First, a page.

If I were being executed, my last meal would include a big serving of butterscotch pudding -- that's now much I love it. So I was thrilled to find this handwritten butterscotch pie recipe in a vintage collection I had just purchased on eBay. There is no better way to "enhance" butterscotch pudding than to sandwich it between a flaky pastry crust and light-as-air meringue. It did not disappoint.
Before beginning the pudding, prepare the pastry shell -- details at the end of this post. While your pie shell is cooling, assemble the ingredients for the filling.
Cook the brown sugar, water and butter until thick. Next you'll add in the milk, egg yolks, cornstarch and salt (a step I neglected to photograph, unfortunately). Don't simply pour the eggs into the hot sugar mixture or you'll have scrambled eggs. Temper them first by adding and few tablespoons of the hot mixture into the eggs, whisking all the while.
Pour the pudding into the prepared pie shell. Quickly whip the egg whites with the confectioners sugar to make the meringue.
Spread the meringue atop the pudding, being sure that the meringue touches the edges of the crust so the pudding is sealed inside.
Brown in the oven for just a few minutes, until the meringue is golden. Remove from the oven and let cool. The pudding may be very liquid-y at this point -- mine was and I feared I'd be serving butterscotch soup that night. But after several hours of resting, the filling firmed to the perfect pudding consistency.
Prepare and blind-bake one 8 or 9 inch pastry crust.
Preheat oven to 350 F.
1 c. brown sugar
1/2 c. water
1 T. butter
2 T. cornstarch
2 eggs separated
pinch of salt
2 c. whole milk
2 T. powdered sugar
Beat the egg yolks in a small bowl. Add the salt, milk and cornstarch dissolved in a little water. Set aside.
In a medium saucepan, boil the brown sugar, water and butter until thick. Temper the egg mixture by whisking in a few tablespoons of the hot sugar mixture. (The idea is to make the temperature of both mixtures more equal.)
Slowly and while stirring constantly, add the egg-milk mixture to the hot sugar. Stir over a medium flame until smooth. It will be very liquid-y.
Pour into the pie crust.
Beat the egg whites until foamy. Add in the confectioners sugar and beat until stiff peaks form. Spread over the pudding mixture, making sure that the meringue touches the edges of the pastry.
Place in oven for a few minutes, until the meringue is browned. Let sit at room temperature for several hours.
My Go-To Pie Crust
2 1/2 c. all-purpose flour
1 t. salt
2 t. sugar
8 T. cold butter (one stick) cut into chunks
6 T. cold Crisco cut into chunks
4 - 6 T. ice water
Put the dry ingredients in a food processor and blend. Add in the fat and process until the mixture resembles small peas. Add the ice water (though the feed tube) one or two tablespoons at a time, processing between each. When the dough begins to hold together, transfer to a plastic bag and form into a disk inside. Refrigerator for 30 minutes before rolling out. This makes enough for two 9-inch crusts.
To blind-bake (pre-bake), preheat oven to 400 F. Roll out dough and place into pie pan. Cover with parchment, foil or plastic wrap and place dried beans inside to weigh it down. Bake for about 10-12 minutes and remove the beans. Prick dough with fork and return to oven for about ten minutes until browned.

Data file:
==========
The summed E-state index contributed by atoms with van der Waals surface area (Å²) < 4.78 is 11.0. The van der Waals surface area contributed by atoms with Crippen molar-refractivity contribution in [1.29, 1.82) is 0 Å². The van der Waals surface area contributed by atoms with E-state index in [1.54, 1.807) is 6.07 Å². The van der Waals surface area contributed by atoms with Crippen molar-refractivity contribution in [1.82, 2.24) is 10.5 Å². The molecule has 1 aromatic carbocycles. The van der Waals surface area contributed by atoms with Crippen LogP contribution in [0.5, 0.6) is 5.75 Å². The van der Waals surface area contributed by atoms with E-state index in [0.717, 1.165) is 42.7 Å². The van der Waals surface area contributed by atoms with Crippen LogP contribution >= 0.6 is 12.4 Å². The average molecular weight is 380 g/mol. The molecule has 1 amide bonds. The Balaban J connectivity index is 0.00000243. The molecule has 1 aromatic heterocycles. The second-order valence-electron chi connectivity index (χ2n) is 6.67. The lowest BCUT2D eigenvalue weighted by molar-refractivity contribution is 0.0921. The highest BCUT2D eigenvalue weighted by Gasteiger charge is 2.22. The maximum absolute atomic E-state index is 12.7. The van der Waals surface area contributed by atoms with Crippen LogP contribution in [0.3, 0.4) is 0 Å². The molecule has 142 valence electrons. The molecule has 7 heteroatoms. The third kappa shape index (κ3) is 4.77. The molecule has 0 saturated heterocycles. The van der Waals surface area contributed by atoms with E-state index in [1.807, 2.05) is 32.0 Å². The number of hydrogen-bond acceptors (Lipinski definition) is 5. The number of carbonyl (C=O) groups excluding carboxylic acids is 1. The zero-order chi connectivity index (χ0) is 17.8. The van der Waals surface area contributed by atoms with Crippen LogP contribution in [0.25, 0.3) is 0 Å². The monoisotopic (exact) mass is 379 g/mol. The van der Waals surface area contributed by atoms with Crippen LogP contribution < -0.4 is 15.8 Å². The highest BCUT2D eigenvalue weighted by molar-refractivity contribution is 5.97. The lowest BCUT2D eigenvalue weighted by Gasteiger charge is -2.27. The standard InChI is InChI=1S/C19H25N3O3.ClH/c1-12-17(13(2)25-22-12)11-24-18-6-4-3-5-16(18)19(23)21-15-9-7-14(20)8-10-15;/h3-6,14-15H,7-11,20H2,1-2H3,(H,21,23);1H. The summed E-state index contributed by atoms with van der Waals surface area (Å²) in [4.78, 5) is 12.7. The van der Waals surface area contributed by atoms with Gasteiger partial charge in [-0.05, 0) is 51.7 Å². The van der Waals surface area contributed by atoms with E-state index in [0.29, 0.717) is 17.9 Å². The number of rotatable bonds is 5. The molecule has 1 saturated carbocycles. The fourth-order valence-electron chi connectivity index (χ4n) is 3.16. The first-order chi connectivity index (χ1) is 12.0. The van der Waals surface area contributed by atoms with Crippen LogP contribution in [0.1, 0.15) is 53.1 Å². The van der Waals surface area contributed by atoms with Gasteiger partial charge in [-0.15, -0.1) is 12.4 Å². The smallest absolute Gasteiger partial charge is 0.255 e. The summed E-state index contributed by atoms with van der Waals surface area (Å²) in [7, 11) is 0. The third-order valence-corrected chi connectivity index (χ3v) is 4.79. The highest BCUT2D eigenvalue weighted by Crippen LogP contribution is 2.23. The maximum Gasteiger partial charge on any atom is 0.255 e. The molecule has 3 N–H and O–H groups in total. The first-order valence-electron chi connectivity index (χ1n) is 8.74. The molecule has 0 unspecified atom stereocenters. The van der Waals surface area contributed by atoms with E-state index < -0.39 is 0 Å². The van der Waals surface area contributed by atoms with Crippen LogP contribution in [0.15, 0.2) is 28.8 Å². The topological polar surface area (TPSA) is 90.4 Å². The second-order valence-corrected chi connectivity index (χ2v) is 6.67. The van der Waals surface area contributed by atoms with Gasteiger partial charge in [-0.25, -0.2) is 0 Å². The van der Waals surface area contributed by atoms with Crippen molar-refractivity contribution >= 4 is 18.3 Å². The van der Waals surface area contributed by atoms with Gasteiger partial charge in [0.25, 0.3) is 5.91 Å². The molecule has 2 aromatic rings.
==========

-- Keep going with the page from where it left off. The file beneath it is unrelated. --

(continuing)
I served the pie to Bob and Jennifer, friends we had met last year on a food tour in Istanbul. There was a moment of terror when I cut into the pie, not knowing if it would be pie or soup, but all was well. Jennifer noted how "light and airy" it was. (I'll save the vanilla ice cream I'd bought "just in case" for a future baking disaster.)
I must agree with you Susan, there is no better way to eat Butterscotch Pudding!ReplyDelete
I can't tell you how delighted I am to have stumbled upon your blog. (via Pinterest I believe:) When I first began blogging, I had every intention of doing much like you but from cookbooks rather than hand written recipes and such. It seems I got off track and although I share my many cookbooks on my blog, I do not usually cook or bake from them. Kudos to you for bringing back a taste of the past.
Thank you so much for sharing...
Too bad I'm not your friend or neighbor because I would LOVE to have had a slice of this luscious pie! It looks like one my grandmother would have baked for us. Going to save your pie crust recipe because it looks simple.ReplyDelete
this is how the real butterscotch is supposed to taste.ReplyDelete
I have to share this in my friday links!
Thanks for sharing! I simply adore old fashioned recipes, especially on smudged, handwritten notebooks or index cards.ReplyDelete
This looks delicious, would make a great addition to the cast of Thanksgiving pies.ReplyDelete
You left out the vanilla extract from the typed list of ingredients and the typed instructions. I just noticed this because I'm about to bake this pie. I wondered why it had no vanilla until I read the card. I love your blog and love anything butterscotch, and I'm sure I'll love this pie. Thank you for sharing this recipe:-)ReplyDelete
Oh dear, just saw this! I'll update the recipe, and hope your pie came out well. I always add 1 teaspoon of vanilla when in doubt!Delete
Hi! would a graham cracker crust work here? what is the vanilla measurement for the topping? Thanks in advance. Adorable green (Jadite) sugar bowl in your last post.ReplyDelete
Hi Mary Ellen -- Not sure about a graham cracker crust, but I don't see why not. I do think that custard pies would work in a graham cracker crust (but you can always google a couple of similar recipes to check). I used one teaspoon of vanilla and will update the recipe now. Thanks!Delete